Britain’s second city is without a law centre following the closure of Birmingham Law Centre last week.
Cashflow problems and the anticipated fall in legal aid funding led the trustees to shut down the service, which is descended from bodies that have offered free legal advice for nearly a century.
The centre’s five solicitors, and 15 paralegal and support staff helped around 2,000 clients a year. But the centre, which receives no local authority funding, has been struggling financially for months and only narrowly avoided closure last Christmas.
A statement from the trustees said: ‘With regret the trustees of Birmingham Law Centre had to take the difficult decision to close the law centre due to irreconcilable cashflow problems. The trustees wish to thank all the law centre staff and volunteers for their dedication and hard work.’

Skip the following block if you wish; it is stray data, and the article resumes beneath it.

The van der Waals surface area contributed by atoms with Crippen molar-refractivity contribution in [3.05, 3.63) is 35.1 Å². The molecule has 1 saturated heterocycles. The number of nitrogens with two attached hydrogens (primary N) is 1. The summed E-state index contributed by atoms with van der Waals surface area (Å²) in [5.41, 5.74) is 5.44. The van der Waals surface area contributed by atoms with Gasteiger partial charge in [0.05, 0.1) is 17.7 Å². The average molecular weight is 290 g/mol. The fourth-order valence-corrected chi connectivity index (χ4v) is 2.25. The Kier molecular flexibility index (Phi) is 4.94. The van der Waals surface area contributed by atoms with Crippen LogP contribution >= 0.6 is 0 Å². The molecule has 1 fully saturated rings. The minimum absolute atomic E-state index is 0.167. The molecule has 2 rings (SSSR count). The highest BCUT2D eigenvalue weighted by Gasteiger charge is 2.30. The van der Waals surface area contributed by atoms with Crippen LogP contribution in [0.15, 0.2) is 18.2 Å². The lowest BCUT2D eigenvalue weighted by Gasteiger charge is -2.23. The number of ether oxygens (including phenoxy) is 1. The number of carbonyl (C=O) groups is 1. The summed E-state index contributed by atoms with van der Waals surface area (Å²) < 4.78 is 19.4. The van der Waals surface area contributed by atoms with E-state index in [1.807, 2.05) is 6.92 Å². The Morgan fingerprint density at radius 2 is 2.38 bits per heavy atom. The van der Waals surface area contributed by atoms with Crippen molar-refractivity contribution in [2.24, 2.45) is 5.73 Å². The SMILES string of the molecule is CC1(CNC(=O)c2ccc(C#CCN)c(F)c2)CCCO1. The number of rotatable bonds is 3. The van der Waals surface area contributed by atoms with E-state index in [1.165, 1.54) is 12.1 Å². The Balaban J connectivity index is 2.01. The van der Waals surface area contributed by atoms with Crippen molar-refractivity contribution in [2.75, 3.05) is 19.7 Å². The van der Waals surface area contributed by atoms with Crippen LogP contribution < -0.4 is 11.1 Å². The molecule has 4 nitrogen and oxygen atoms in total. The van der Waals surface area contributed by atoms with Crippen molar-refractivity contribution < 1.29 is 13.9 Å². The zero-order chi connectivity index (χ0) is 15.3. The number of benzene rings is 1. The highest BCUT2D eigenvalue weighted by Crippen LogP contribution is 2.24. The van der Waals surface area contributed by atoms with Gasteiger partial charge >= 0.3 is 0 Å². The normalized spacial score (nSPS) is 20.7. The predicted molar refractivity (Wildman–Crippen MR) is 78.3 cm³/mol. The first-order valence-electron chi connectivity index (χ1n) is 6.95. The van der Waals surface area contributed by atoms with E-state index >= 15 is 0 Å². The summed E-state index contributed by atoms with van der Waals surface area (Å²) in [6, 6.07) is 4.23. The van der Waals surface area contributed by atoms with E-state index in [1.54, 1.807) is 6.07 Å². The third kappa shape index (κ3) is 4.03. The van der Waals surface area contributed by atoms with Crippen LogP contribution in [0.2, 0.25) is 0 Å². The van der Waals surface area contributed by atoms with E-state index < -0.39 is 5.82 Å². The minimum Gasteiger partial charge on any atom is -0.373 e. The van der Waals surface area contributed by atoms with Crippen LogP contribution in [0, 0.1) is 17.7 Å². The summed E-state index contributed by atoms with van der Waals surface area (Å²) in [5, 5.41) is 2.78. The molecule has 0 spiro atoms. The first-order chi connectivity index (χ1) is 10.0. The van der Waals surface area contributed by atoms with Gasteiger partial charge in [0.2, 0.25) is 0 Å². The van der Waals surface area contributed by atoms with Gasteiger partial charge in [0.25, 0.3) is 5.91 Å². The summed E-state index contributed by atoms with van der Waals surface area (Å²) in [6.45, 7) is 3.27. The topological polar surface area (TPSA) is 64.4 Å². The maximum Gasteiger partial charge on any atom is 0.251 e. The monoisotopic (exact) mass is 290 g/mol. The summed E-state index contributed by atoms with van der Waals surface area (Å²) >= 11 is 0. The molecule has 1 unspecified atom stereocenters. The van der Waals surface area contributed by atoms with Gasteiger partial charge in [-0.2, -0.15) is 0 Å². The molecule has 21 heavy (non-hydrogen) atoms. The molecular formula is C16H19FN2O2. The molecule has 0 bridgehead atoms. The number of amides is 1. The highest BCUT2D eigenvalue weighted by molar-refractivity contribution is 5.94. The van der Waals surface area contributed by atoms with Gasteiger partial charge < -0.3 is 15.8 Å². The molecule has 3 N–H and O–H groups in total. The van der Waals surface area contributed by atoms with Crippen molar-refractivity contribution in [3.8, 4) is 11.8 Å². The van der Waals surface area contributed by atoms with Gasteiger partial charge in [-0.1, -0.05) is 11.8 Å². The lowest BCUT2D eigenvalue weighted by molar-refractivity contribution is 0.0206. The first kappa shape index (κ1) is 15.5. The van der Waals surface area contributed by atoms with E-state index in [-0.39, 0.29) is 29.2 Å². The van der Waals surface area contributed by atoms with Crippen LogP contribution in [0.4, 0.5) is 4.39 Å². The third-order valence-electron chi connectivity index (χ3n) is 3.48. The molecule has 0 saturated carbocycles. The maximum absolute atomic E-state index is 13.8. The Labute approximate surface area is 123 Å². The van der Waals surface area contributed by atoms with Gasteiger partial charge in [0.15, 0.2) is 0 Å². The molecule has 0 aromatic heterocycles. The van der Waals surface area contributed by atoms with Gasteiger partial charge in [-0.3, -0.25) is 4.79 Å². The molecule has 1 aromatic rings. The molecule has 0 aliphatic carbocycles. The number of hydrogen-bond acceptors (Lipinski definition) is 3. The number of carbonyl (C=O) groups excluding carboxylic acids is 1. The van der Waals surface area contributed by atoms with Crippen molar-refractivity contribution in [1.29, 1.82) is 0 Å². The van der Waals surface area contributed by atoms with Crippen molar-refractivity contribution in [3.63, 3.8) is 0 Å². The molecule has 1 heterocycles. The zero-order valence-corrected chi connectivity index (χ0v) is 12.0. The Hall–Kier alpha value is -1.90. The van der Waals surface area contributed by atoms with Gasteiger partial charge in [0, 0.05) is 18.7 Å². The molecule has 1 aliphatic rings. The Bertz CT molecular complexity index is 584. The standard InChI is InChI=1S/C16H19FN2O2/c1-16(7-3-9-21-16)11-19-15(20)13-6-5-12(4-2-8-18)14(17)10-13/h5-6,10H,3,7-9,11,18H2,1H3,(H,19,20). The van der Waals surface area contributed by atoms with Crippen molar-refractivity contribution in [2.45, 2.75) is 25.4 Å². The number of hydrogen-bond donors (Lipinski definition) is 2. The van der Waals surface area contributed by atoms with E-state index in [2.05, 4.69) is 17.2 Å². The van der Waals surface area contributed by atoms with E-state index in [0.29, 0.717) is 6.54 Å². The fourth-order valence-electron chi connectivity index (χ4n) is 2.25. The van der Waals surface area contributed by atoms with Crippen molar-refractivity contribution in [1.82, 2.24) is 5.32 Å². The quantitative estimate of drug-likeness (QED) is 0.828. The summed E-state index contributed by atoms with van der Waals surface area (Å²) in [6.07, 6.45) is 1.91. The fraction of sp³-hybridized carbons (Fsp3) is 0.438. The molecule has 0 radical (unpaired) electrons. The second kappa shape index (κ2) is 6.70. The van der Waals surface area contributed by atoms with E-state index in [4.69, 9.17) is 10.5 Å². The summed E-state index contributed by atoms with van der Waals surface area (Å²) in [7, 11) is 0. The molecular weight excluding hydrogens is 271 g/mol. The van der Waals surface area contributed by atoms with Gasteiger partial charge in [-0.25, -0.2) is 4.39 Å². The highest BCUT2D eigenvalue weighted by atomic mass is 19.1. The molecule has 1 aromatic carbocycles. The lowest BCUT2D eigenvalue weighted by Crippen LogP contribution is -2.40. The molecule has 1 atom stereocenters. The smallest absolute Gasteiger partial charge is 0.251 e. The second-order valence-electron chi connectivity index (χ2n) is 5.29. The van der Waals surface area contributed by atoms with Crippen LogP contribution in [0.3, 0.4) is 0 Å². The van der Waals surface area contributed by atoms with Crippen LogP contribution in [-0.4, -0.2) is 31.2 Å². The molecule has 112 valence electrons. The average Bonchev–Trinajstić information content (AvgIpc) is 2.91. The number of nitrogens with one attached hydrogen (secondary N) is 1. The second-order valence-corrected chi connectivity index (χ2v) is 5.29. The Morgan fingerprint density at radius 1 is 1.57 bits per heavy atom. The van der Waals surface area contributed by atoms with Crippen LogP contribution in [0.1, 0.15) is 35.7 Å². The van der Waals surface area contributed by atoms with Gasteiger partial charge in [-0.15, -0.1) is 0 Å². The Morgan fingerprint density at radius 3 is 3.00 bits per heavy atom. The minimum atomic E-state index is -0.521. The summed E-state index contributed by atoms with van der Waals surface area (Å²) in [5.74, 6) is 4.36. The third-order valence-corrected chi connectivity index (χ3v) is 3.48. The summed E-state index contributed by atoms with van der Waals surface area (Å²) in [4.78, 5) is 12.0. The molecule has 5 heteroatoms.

The trustees reassured clients that their cases are being transferred to other local organisations.
Director of the Law Centres Network Julie Bishop said she hoped the network would be able to ‘rebuild’ something in Birmingham, but the priority is to ensure the centre’s clients are getting the help they need.
She added: ‘We’ve been preparing for the drop in legal aid cases for the last couple of years and we hope that most law centres will weather it.’